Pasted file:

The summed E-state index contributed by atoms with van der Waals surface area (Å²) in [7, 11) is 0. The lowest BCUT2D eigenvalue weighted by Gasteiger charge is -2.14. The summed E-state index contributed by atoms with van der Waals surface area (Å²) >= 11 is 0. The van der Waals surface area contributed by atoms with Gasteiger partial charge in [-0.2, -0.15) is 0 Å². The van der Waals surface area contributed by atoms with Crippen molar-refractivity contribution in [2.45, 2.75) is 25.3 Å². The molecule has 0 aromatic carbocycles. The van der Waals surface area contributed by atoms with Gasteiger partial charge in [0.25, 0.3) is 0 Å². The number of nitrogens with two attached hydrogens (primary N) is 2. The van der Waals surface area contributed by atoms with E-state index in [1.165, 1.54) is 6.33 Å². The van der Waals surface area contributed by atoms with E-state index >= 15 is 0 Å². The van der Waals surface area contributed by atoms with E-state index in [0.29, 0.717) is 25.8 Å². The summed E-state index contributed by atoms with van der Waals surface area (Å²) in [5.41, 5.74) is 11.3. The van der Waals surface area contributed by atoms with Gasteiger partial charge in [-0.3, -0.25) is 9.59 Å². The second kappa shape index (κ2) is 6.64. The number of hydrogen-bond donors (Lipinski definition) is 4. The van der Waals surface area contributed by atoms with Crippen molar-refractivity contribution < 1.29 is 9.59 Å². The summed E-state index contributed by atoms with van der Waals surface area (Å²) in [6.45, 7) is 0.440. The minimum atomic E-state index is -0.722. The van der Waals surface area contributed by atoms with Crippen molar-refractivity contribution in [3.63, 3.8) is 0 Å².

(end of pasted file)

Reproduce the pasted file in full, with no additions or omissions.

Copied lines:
The summed E-state index contributed by atoms with van der Waals surface area (Å²) in [7, 11) is 0. The lowest BCUT2D eigenvalue weighted by Gasteiger charge is -2.14. The summed E-state index contributed by atoms with van der Waals surface area (Å²) >= 11 is 0. The van der Waals surface area contributed by atoms with Gasteiger partial charge in [-0.2, -0.15) is 0 Å². The van der Waals surface area contributed by atoms with Crippen molar-refractivity contribution in [2.45, 2.75) is 25.3 Å². The molecule has 0 aromatic carbocycles. The van der Waals surface area contributed by atoms with Gasteiger partial charge in [0.25, 0.3) is 0 Å². The number of nitrogens with two attached hydrogens (primary N) is 2. The van der Waals surface area contributed by atoms with E-state index in [1.165, 1.54) is 6.33 Å². The van der Waals surface area contributed by atoms with E-state index >= 15 is 0 Å². The van der Waals surface area contributed by atoms with E-state index in [0.29, 0.717) is 25.8 Å². The summed E-state index contributed by atoms with van der Waals surface area (Å²) in [5.41, 5.74) is 11.3. The van der Waals surface area contributed by atoms with Gasteiger partial charge in [-0.3, -0.25) is 9.59 Å². The second kappa shape index (κ2) is 6.64. The number of hydrogen-bond donors (Lipinski definition) is 4. The van der Waals surface area contributed by atoms with Crippen molar-refractivity contribution < 1.29 is 9.59 Å². The summed E-state index contributed by atoms with van der Waals surface area (Å²) in [6.45, 7) is 0.440. The minimum atomic E-state index is -0.722. The van der Waals surface area contributed by atoms with Crippen molar-refractivity contribution in [3.63, 3.8) is 0 Å².